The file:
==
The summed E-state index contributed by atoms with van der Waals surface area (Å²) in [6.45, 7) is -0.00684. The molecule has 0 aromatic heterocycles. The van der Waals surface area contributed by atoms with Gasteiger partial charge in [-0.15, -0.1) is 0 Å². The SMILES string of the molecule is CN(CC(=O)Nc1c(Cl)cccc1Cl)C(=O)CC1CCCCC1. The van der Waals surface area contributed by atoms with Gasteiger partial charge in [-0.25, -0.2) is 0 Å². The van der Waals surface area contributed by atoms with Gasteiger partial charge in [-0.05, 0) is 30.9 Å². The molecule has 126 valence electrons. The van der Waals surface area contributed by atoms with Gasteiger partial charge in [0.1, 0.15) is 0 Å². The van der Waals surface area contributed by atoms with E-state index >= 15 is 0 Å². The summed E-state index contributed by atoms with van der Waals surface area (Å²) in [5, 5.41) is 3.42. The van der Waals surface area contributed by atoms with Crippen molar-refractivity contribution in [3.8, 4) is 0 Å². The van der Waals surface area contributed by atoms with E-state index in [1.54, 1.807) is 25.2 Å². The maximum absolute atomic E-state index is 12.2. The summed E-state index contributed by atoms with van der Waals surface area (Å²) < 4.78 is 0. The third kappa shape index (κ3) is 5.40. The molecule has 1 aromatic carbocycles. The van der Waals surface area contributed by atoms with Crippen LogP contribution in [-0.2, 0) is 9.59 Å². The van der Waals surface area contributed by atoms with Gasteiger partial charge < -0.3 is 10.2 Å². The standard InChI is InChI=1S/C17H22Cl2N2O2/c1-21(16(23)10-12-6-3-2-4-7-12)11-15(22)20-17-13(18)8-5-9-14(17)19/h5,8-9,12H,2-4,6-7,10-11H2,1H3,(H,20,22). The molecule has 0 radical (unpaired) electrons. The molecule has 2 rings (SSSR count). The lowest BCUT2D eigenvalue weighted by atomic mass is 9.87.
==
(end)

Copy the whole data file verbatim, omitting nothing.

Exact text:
The summed E-state index contributed by atoms with van der Waals surface area (Å²) in [6.45, 7) is -0.00684. The molecule has 0 aromatic heterocycles. The van der Waals surface area contributed by atoms with Gasteiger partial charge in [-0.15, -0.1) is 0 Å². The SMILES string of the molecule is CN(CC(=O)Nc1c(Cl)cccc1Cl)C(=O)CC1CCCCC1. The van der Waals surface area contributed by atoms with Gasteiger partial charge in [-0.25, -0.2) is 0 Å². The van der Waals surface area contributed by atoms with Gasteiger partial charge in [-0.05, 0) is 30.9 Å². The molecule has 126 valence electrons. The van der Waals surface area contributed by atoms with Gasteiger partial charge in [0.1, 0.15) is 0 Å². The van der Waals surface area contributed by atoms with E-state index >= 15 is 0 Å². The summed E-state index contributed by atoms with van der Waals surface area (Å²) in [5, 5.41) is 3.42. The van der Waals surface area contributed by atoms with Crippen molar-refractivity contribution in [3.8, 4) is 0 Å². The van der Waals surface area contributed by atoms with E-state index in [1.54, 1.807) is 25.2 Å². The maximum absolute atomic E-state index is 12.2. The summed E-state index contributed by atoms with van der Waals surface area (Å²) < 4.78 is 0. The third kappa shape index (κ3) is 5.40. The molecule has 1 aromatic carbocycles. The van der Waals surface area contributed by atoms with Crippen LogP contribution in [-0.2, 0) is 9.59 Å². The van der Waals surface area contributed by atoms with Gasteiger partial charge < -0.3 is 10.2 Å². The standard InChI is InChI=1S/C17H22Cl2N2O2/c1-21(16(23)10-12-6-3-2-4-7-12)11-15(22)20-17-13(18)8-5-9-14(17)19/h5,8-9,12H,2-4,6-7,10-11H2,1H3,(H,20,22). The molecule has 0 radical (unpaired) electrons. The molecule has 2 rings (SSSR count). The lowest BCUT2D eigenvalue weighted by atomic mass is 9.87.